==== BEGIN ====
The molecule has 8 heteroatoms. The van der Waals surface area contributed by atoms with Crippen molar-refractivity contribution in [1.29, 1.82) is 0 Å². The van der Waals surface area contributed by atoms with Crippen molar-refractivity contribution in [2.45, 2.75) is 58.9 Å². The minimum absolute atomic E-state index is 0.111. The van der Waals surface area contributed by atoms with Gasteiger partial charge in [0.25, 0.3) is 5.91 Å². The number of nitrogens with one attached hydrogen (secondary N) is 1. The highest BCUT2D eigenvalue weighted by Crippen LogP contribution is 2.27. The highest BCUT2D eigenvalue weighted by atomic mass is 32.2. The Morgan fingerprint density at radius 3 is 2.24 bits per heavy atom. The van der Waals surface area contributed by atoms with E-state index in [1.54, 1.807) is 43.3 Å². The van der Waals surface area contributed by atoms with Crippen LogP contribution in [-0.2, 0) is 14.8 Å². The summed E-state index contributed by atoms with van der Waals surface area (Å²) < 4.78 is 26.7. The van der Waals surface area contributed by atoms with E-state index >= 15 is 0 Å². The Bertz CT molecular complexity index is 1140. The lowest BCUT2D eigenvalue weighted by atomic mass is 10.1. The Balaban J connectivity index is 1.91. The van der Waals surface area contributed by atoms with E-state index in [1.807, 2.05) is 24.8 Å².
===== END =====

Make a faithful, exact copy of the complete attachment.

The molecule has 8 heteroatoms. The van der Waals surface area contributed by atoms with Crippen molar-refractivity contribution in [1.29, 1.82) is 0 Å². The van der Waals surface area contributed by atoms with Crippen molar-refractivity contribution in [2.45, 2.75) is 58.9 Å². The minimum absolute atomic E-state index is 0.111. The van der Waals surface area contributed by atoms with Gasteiger partial charge in [0.25, 0.3) is 5.91 Å². The number of nitrogens with one attached hydrogen (secondary N) is 1. The highest BCUT2D eigenvalue weighted by Crippen LogP contribution is 2.27. The highest BCUT2D eigenvalue weighted by atomic mass is 32.2. The Morgan fingerprint density at radius 3 is 2.24 bits per heavy atom. The van der Waals surface area contributed by atoms with E-state index in [1.54, 1.807) is 43.3 Å². The van der Waals surface area contributed by atoms with Crippen LogP contribution in [-0.2, 0) is 14.8 Å². The summed E-state index contributed by atoms with van der Waals surface area (Å²) < 4.78 is 26.7. The van der Waals surface area contributed by atoms with E-state index >= 15 is 0 Å². The Bertz CT molecular complexity index is 1140. The lowest BCUT2D eigenvalue weighted by atomic mass is 10.1. The Balaban J connectivity index is 1.91. The van der Waals surface area contributed by atoms with E-state index in [1.807, 2.05) is 24.8 Å².